A gas mask is a creepy yet effective accessory.
Extremely important. Do not venture forth un-armed. Make sure your packin’ heat. Your weapons choices are as varied as are aliens to shoot them with. Do not, I repeat, do not underestimate the power of a cookie dough dispenser.
And finally, no steampunk rig is complete without a parasol. No one’s sure why. But it’s a requirement.
Last step, strap one of these to your back …
… and attach it to your person with one of these, and you’re good to go!
Don’t forget the requisite randomly-placed gauges, gears, clocks, tubes, guns, buckles, valves, and dials, that should protrude from your outfit in convenient spots, preferably connecting to different spots somewhere on down the line.
August 21, 2013 § Leave a comment
July 22, 2013 § Leave a comment
Amazing! Puffy! We have this week a rare and unique item – Keith Haring puffy magnets in their original packaging. This is a virtually unblemished set, purchased in the heyday of the 1980’s, straight from the Pop Shop. You must see.
March 17, 2012 § 1 Comment
October 25, 2011 § Leave a comment
Many thanks to our good friend JKE for sewing the upcycled fleece lining into the mittens on her fancy sewing machine.
In other news, last Monday we were “Just Chillin'” at Joe’s Pub with the Bo-Keys, featuring a good friend of Cousin Craig’s, Scott Bomar.
Finally, what week wouldn’t be complete without an up-skirts shot of the most famous lady in America:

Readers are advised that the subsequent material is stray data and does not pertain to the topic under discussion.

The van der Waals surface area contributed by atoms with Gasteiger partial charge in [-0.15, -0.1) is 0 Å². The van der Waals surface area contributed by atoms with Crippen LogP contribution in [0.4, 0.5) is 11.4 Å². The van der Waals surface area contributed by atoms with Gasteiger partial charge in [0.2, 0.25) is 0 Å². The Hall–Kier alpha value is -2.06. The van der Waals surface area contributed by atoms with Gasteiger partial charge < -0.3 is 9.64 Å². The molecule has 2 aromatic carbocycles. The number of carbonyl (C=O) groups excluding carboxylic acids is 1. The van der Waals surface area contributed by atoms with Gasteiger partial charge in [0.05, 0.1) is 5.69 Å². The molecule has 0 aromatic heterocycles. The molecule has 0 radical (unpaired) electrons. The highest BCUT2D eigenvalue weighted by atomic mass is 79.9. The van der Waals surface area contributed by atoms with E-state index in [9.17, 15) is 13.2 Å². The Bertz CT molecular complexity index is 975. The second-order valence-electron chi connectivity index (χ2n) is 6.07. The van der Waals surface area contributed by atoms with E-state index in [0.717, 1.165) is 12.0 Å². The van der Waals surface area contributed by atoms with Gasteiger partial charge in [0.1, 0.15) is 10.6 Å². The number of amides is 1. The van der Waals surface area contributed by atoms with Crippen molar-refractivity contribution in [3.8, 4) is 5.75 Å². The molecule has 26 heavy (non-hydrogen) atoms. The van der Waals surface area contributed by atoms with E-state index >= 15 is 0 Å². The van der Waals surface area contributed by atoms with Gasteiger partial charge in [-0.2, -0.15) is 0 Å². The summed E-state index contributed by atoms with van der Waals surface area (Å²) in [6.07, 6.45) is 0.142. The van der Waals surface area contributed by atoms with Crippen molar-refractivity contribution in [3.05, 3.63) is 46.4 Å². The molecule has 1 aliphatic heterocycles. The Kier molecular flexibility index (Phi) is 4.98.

Thank you to Mr. Vintrowear for that inspired photograph.
And in case you’re wondering how the Etsy store is going, well, it’s hopping! Don’t forget to check out vintage cowboy shirts at the Vintrowear Etsy store. And the full selection is also available at Vintrowear.com.
October 2, 2011 § 1 Comment
Are you in the market for a pair of used antlers? How about a polyester rhinestone gown? Thrift stores of Ronan, MT
July 24, 2011 § Leave a comment
Along US Highway 93 heading from Charlo to Polson there’s an edifice of peeling white paint with an array of used appliances glimmering out front. This is home of the “White Elephant 2nd Hand Store” in Ronan, MT. Having always wanted to see what its inner sanctum held (and harboring a longtime dream to own a junk store just like it), I popped in to browse while my relations dropped off a broken screen at the Hanson & Granley hardware store (across from the Ace, which no self-respecting local frequents, to hear tell.) I had envisioned the While Elephant carrying row after row of pristine fancy cowboy shirts embroidered with cows, horseshoes, eagles, dice, or, I dunno, blue herons or something. What I found instead was a giant selection of animal pelts, antlers, farm implements, and combat boots.
Over on the other side of the store, they did sport the traditional inventory of vintage glass, musical instruments, and oddly, ziplock bags full of quilting fabric scraps.
And while they had a nice selection of beaded Native American jewelry (the whole area is smack dab in the middle of the Salish Kootenai reservation), they carried not a single cowboy shirt. Among other things, White Elephant is also a pawn shop, and it seems to do a fairly brisk business despite its remote rural location. While browsing, I witnessed not a few customers swapping stuff for cash and vice versa.
Heading into town yielded a gem of a shop called Twice But Nice Discount Store. They had a sizable vintage collection, dresses going for $8-9, on sale for 50% off! I found some groovy selections, such as this plaid maxi dress with a yarn-fringe slit up the front:
And this glamorous gown in turquoise polyester with cowl-style mock turtleneck and rhinestone-studded eyelet along the collar-bones:
I did pick up for myself an Emma Peel-style blue wool dress. As soon as the NYC temp dips back below 90, I might actually try it on to see if it fits.